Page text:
Combination of Therapies Proves Effective in Treating Depression

For as long as he can remember, William Storey has been plagued by depression. It is the demon that left him feeling hopeless and lonely as a child and has thrown one roadblock after another in front of him as he’s traversed life’s path.

Photo by Jordan Pysz.

William Storey, right, and his father, Peter, relax during a recent visit with
Robert Pollack, MD

“My specific experience with depression has been one of near paralysis,” says the now 25-year-old, who also battles attention deficit hyperactivity disorder, bipolar disorder and Asperger’s syndrome, a higher-functioning form of autism.
“The most common way people respond to stimuli is either by fight or flight. They either take on a task or problem, or they run from it. But there’s a third response that is not as well established and that response is to freeze up and do nothing.
“My experience with depression is very similar to that. I have trouble doing certain things because I don’t feel capable of doing anything. And because I don’t do anything, I never feel better about my ability to act, or change myself or the world around me.”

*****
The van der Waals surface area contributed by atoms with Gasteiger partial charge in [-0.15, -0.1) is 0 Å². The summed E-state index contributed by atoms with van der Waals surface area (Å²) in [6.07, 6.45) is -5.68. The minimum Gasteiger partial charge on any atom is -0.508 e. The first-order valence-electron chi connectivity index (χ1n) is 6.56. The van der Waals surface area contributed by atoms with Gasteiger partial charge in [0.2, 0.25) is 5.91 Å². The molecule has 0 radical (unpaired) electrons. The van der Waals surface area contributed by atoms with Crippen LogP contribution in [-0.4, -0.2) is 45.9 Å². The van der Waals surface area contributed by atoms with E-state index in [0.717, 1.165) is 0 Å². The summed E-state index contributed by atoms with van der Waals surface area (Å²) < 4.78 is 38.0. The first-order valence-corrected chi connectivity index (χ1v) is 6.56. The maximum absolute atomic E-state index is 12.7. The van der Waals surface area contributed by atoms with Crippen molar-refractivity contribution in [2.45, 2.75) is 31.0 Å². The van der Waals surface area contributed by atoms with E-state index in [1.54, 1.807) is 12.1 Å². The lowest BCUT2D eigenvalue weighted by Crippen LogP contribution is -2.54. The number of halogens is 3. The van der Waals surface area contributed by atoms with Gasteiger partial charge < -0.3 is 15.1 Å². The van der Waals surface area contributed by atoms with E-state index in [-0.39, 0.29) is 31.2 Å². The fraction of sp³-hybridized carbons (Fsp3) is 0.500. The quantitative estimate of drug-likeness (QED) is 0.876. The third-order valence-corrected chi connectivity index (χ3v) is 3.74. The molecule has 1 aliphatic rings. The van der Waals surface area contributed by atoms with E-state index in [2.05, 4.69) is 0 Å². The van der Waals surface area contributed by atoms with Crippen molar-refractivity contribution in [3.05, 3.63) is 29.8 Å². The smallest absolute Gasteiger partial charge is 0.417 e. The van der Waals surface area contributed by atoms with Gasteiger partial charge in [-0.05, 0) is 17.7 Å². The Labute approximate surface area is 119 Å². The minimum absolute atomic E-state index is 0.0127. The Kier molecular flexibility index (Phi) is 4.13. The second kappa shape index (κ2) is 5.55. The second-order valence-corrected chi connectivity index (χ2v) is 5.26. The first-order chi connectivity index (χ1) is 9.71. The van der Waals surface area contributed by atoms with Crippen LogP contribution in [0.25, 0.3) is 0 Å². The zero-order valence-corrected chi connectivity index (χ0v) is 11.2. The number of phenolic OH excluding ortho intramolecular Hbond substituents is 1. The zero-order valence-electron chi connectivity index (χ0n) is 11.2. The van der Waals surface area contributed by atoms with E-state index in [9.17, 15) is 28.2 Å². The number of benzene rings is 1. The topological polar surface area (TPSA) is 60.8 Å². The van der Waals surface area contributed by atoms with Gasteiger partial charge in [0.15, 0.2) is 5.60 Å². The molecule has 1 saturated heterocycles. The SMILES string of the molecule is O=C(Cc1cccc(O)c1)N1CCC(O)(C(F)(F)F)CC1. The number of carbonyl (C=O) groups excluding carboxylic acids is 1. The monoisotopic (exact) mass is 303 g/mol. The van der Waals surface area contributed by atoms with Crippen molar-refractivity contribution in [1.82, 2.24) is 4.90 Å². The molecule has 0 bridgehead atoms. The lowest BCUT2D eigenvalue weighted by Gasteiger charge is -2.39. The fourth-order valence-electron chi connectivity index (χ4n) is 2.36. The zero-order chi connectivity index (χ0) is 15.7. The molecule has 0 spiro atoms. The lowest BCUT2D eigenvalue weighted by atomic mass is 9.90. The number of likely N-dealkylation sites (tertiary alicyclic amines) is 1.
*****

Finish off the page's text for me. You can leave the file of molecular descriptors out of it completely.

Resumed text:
What has suffered the most as a result of William’s inability to act is his education. Though he has excelled at times – making straight A’s in middle school, for example – his battles with depression derailed him all through high school and into college.
After being held back in the tenth grade and twice changing schools, William eventually earned his GED. However, he soon faced another obstacle when he had to secure an approval from the state board of regents to take classes at a college in Georgia, where he lives.
It was at around that time that William’s father called Robert Pollack, MD, a friend since their days together at Yale University, to see if there was an alternative to the various anti-depressants William had long been taking that could help him get on track.

Something New

At his Fort Myers-based practice, Psychiatric Associates of Southwest Florida, Dr. Pollack regularly treats his patients using emerging therapies that are based on pioneering discoveries about the brain.
Those therapies include genomic testing to determine which antidepressant might be most effective according to the patient’s genetic profile, as well as transcranial magnetic stimulation (TMS) and theta-burst stimulation (TBS), the latter of which use magnetic pulses to rouse areas of the brain and relieve depression.
Since 2015, Dr. Pollack has also used ketamine, a drug introduced in the 1960s as an anesthetic agent. This medication can alleviate suicidal thoughts and act more quickly than many antidepressants. Dr. Pollack estimates that 72- to 75-percent of his patients treated with ketamine have had a positive response but notes that ketamine alone does not always achieve the desired result.
“Ketamine is not magic,” Dr. Pollack emphasizes. “Nor is genomic testing, TMS or TBS. But what we’ve found is that if you put some of these therapies together, you’re going to come very close to getting the response you want. Just like the use of combinations in the treatment of cancer and other horrendous diseases, we did the same for William.